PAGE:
Yes, people, especially a lot of skeptics, expect divine miracles to be blatantly obvious manifestations of god, or his power… instead of simply beating outrageous odds.
I have always argued that if God exists, his power to change reality would be subtle, and it would come in the form of manipulating chance.
That pesky quantum randomness that mysteriously seems to be causeless… quite inexplicably. Given enough of the same persuasion, Im sure the Newtonian can be influenced… forces will coalesce and waveforms will reinforce, if enough “random” events for some inexplicable reason hold the same “value”, for lack of a better term. And bam, you have a sufficiently strong force applied to Newtonian things.
Now, for God to come down directly and obviously would be contradictory to dogma. But more than that, it would become paradoxical, I think, for such a being to exist/manifest in a Newtonian sense. Atheists criticize god for having self-contradictory attributes, and assuming for a moment that these criticisms dont have rebuttals of their own in interpretation, all it proves is that god is not Newtonian… as self-contradiction is permitted in quantum physics, after all, but the atheist does not reject the science.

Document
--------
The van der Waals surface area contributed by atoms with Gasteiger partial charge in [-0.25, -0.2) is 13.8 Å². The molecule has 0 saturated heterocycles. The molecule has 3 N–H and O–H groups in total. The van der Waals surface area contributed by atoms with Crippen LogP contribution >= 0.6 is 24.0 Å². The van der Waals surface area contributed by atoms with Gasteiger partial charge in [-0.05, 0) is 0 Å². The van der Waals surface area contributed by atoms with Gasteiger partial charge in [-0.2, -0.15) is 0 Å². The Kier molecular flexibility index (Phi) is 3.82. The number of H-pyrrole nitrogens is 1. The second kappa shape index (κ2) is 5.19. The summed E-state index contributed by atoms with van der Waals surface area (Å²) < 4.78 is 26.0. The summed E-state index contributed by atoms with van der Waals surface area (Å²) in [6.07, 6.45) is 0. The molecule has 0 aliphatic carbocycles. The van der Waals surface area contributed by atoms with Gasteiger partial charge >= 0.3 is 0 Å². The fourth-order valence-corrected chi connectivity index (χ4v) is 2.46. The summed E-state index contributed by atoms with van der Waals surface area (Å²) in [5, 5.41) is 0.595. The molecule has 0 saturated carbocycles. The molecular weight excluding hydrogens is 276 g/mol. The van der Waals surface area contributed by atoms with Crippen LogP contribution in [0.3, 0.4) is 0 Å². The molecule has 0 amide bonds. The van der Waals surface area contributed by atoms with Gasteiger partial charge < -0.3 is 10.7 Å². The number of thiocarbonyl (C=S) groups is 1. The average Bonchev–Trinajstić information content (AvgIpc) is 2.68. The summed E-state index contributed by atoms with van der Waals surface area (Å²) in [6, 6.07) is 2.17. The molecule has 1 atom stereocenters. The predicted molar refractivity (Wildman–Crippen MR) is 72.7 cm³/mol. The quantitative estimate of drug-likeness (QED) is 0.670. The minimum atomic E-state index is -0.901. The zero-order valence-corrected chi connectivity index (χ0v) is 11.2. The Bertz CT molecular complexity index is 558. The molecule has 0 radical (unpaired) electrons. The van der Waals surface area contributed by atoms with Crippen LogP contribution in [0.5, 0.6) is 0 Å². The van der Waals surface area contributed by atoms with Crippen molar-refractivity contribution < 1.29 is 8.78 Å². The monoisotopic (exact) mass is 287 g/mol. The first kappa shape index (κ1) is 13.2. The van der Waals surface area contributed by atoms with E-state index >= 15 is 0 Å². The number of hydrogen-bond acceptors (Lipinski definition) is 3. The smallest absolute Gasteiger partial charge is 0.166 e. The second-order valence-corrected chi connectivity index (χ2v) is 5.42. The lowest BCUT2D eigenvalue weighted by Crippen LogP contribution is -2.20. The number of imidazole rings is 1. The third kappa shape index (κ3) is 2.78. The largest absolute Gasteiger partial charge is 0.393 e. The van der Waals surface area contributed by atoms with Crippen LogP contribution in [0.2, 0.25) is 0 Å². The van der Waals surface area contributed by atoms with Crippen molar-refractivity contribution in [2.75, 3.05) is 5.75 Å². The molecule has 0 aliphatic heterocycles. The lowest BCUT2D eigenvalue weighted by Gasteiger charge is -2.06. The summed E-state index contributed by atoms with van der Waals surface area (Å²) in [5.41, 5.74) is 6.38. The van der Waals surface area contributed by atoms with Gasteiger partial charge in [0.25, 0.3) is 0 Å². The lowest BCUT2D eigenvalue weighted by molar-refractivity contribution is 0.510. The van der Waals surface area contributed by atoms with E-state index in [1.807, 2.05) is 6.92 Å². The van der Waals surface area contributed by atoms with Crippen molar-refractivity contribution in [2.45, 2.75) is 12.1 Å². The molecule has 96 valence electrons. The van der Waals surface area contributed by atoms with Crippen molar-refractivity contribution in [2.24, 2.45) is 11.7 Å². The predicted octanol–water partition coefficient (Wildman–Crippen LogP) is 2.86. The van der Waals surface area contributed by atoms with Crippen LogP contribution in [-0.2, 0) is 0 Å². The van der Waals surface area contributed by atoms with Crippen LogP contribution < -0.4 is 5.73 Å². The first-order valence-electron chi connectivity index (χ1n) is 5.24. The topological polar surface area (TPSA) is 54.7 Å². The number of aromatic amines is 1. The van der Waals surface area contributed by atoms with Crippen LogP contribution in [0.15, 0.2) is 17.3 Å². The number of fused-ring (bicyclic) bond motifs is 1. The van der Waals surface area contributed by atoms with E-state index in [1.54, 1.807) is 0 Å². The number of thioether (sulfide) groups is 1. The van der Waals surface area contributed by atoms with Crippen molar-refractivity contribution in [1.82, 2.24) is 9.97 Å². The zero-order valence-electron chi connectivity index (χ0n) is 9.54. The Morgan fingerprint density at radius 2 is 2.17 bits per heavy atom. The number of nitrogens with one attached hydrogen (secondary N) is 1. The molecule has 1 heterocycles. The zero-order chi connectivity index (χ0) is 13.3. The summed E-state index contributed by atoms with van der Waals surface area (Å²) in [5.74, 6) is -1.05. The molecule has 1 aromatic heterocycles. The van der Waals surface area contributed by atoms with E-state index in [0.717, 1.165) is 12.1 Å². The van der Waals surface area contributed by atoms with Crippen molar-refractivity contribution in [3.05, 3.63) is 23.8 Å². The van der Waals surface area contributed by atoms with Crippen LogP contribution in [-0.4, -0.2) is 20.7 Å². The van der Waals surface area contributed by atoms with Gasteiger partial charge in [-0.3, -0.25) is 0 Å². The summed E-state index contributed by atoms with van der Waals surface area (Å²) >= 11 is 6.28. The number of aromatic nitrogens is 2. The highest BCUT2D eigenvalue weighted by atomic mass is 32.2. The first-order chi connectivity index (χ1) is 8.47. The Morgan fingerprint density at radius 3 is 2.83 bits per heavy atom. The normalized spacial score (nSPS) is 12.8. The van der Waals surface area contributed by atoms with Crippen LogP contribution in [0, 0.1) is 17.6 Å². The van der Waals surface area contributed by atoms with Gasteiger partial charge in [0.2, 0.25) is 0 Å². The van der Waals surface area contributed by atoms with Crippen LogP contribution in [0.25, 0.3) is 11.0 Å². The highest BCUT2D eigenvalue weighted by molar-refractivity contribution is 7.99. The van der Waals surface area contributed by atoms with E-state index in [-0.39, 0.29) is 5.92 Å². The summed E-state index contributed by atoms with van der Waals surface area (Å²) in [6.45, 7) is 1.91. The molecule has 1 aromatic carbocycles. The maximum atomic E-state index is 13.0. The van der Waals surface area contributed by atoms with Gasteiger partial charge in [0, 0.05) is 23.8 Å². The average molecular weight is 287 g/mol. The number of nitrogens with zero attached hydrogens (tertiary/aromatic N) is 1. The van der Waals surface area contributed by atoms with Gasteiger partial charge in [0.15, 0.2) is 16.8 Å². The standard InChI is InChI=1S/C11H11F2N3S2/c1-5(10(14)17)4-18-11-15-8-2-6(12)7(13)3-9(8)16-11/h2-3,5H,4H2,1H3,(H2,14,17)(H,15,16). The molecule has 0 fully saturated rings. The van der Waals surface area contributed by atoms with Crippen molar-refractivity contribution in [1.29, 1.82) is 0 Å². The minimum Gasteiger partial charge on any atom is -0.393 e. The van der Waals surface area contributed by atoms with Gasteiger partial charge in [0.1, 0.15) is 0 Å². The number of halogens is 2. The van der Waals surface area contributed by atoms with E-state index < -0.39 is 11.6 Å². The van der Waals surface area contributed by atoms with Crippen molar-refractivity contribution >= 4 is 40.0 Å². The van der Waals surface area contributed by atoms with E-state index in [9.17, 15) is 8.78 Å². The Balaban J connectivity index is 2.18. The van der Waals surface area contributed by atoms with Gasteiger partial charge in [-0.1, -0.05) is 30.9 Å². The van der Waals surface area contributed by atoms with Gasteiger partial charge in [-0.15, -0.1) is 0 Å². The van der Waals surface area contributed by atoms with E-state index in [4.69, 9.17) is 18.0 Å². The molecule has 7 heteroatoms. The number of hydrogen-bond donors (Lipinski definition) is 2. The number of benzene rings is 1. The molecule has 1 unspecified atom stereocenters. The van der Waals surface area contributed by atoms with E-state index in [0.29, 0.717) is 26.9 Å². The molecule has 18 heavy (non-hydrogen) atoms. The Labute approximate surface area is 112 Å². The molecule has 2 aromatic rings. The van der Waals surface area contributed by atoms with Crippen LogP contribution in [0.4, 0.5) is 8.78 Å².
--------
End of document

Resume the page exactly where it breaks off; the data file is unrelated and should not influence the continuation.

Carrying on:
Its sort of like the criticism that “can god make a rock too heavy for him to lift?”, supposedly proving that he is in fact not omnipotent, for one reason or another. But the criticism obfuscates a baser semantic issue. What is it to “lift” in the first place? And how can he do such a thing at all without a tangible body with which to lift? Such a body would have to be infinitely massive and infinitely strong. The real question is, “Is God willing to make such a body, or enact an omnipotent ability, that fundamentally contradicts the laws of biology and of physics that he had already set forth at creation?” Or, “is god willing to be a liar or a hypocrite?” The atheistic criticism basically boils down to “your god isnt a liar or a hypocrite, therefore he doesnt exist.”